Showing posts with label What is Robots.txt. Show all posts
Showing posts with label What is Robots.txt. Show all posts

Wednesday, 17 July 2013

Importance of Robots.txt

Robots.txt file is a very important file for seo if you want to have a good ranking in major search engines, many websites don't offer this file. A Robots.txt file is helpful to keep out unwanted search engine spiders like email retrievers, image strippers, etc. It defines which paths are off limits for spiders to visit. This is useful if you want to hide some personal information or some secret files from search engines.

Importance of Robots.txt
What is Robots.txt

Robots.txt file is a special text file that is always located in server's root. Robots.txt file contains restrictions for Spiders, telling them where they have permission to read. A Robots.txt is like defining rules for search engine spiders (robots) what to follow and what not to. It should be noted that Web Robots are not required to respect Robots.txt files, but most well written Web Spiders follow the rules you define.

How to Create Robots.txt


The format for the robots.txt file is special. It consists of records. Each record consists of two fields: a User-agent line and one or more Disallow: lines. The format is: 
<Field> ":" <value>
The robots.txt file should be created in Unix line ender mode! Most good text editors will have a Unix mode or your FTP client *should* do the conversion for you. Do not attempt to use an HTML editor that does not specifically have a text mode to create a robots.txt file.

User-agent


The User-agent line specifies the robot. For example: 
User-agent: googlebot

You may also use the wildcard character "*" to specify all robots:
User-agent: *
You can find user agent names in your own logs by checking for requests to robots.txt. Most major search engines have short names for their spiders.

Disallow

The second part of a record consists of Disallow: directive lines. These lines specify files and/or directories. For example, the following line instructs spiders that it can not download contactinfo.htm:
Disallow: contactinfo.htm
You may also specify directories:
Disallow: /cgi-bin/
Which would block spiders from your cgi-bin directory?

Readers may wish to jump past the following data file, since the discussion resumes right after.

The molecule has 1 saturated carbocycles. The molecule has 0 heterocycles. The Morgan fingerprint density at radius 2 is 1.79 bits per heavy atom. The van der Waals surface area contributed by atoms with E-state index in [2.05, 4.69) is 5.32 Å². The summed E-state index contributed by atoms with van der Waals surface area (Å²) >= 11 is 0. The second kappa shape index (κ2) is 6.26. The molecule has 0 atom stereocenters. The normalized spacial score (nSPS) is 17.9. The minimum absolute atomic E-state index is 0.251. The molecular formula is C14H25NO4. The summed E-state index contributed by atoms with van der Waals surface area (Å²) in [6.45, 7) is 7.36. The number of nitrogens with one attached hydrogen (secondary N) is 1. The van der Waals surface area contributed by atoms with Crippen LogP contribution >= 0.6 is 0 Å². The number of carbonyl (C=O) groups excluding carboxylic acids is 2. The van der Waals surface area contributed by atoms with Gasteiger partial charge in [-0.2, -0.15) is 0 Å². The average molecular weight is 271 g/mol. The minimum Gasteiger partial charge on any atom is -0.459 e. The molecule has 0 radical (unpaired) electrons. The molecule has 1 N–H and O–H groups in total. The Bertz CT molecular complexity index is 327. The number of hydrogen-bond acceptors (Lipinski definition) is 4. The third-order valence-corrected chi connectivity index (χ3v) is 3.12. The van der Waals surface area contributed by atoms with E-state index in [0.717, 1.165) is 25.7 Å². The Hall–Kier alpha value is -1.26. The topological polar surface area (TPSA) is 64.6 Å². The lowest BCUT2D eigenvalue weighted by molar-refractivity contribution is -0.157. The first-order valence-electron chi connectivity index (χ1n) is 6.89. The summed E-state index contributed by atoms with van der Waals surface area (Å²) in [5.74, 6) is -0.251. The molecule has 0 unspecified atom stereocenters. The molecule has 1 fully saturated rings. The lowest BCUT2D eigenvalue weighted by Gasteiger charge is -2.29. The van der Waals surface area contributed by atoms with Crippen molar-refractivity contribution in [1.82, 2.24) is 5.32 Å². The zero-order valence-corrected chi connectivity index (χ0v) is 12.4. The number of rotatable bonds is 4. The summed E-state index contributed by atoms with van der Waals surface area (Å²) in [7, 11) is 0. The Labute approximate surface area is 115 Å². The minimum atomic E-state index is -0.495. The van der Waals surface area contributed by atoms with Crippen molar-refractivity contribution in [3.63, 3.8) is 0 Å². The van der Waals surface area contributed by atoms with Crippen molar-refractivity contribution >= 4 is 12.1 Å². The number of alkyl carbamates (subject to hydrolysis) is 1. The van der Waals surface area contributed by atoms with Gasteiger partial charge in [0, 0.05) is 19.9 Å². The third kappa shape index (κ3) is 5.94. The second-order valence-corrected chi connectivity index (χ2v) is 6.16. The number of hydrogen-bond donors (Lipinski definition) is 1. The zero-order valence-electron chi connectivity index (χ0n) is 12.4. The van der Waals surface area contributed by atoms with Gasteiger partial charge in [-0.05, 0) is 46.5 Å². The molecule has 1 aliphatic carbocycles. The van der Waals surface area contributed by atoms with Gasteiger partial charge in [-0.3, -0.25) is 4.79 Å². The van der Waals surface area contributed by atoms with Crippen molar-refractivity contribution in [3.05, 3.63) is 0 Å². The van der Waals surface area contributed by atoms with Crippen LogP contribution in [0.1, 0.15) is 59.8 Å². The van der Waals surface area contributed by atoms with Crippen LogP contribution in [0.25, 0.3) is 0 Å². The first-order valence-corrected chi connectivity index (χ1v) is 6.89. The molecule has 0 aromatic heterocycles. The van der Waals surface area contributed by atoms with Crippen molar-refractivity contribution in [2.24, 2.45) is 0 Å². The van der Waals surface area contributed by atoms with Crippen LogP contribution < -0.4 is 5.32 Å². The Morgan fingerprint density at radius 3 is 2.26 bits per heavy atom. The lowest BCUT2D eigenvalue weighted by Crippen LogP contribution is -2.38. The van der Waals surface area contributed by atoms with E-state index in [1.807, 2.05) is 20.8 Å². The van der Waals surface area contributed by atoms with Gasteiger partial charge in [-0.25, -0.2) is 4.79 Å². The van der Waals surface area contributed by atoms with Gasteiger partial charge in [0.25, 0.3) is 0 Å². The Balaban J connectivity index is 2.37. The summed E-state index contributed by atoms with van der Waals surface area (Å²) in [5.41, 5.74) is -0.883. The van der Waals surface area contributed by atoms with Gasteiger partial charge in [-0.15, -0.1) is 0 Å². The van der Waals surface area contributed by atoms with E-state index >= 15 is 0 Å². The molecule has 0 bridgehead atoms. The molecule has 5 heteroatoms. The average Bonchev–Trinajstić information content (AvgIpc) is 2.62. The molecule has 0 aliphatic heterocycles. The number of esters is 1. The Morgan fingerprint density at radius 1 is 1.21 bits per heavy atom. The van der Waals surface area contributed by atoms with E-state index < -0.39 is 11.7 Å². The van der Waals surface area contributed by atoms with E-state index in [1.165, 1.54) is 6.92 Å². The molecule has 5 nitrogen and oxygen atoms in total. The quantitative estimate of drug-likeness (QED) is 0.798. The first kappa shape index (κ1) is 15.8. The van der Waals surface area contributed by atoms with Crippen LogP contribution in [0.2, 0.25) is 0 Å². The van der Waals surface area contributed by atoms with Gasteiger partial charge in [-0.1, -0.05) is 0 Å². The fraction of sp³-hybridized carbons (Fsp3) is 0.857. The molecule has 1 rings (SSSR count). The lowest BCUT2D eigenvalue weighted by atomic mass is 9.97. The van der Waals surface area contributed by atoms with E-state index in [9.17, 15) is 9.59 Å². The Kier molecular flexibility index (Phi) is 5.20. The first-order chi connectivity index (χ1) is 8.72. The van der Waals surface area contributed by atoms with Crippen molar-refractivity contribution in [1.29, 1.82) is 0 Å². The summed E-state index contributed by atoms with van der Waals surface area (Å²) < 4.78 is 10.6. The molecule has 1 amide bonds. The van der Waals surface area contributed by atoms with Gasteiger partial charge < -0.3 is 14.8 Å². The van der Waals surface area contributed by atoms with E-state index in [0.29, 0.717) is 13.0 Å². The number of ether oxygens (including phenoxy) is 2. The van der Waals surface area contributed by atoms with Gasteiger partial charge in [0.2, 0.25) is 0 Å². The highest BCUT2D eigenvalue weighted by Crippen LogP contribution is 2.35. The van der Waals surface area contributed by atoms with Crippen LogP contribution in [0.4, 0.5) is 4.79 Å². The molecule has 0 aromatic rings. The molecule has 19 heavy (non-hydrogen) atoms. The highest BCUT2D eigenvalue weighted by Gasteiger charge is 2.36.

There is a wildcard nature to the Disallow directive. The standard dictates that /bob would disallow /bob.html and /bob/indes.html (both the file bob and files in the bob directory will not be indexed).

If you leave the Disallow line blank, it indicates that ALL files may be retrieved. At least one disallow line must be present for each User-agent directive to be correct. A completely empty Robots.txt file is the same as if it were not present.

White Space & Comments


Any line in the robots.txt that begins with # is considered to be a comment only. The standard allows for comments at the end of directive lines, but this is really bad style: 
Disallow: bob #comment

Some spider will not interpret the above line correctly and instead will attempt to disallow "bob#comment". The moral is to place comments on lines by themselves.
White space at the beginning of a line is allowed, but not recommended.
Disallow: bob #comment

Examples


The following allows all robots to visit all files because the wildcard "*" specifies all robots.
User-agent: * 
Disallow:

This one keeps all robots out.
User-agent: * 
Disallow: /

The next one bars all robots from the cgi-bin and images directories:
User-agent: * 
Disallow: /cgi-bin/
Disallow: /images/

This one bans Rover dog from all files on the server: 
User-agent: Rover dog 
Disallow: /

This one bans keeps googlebot from getting at the personal.htm file:
User-agent: googlebot
Disallow: personal.htm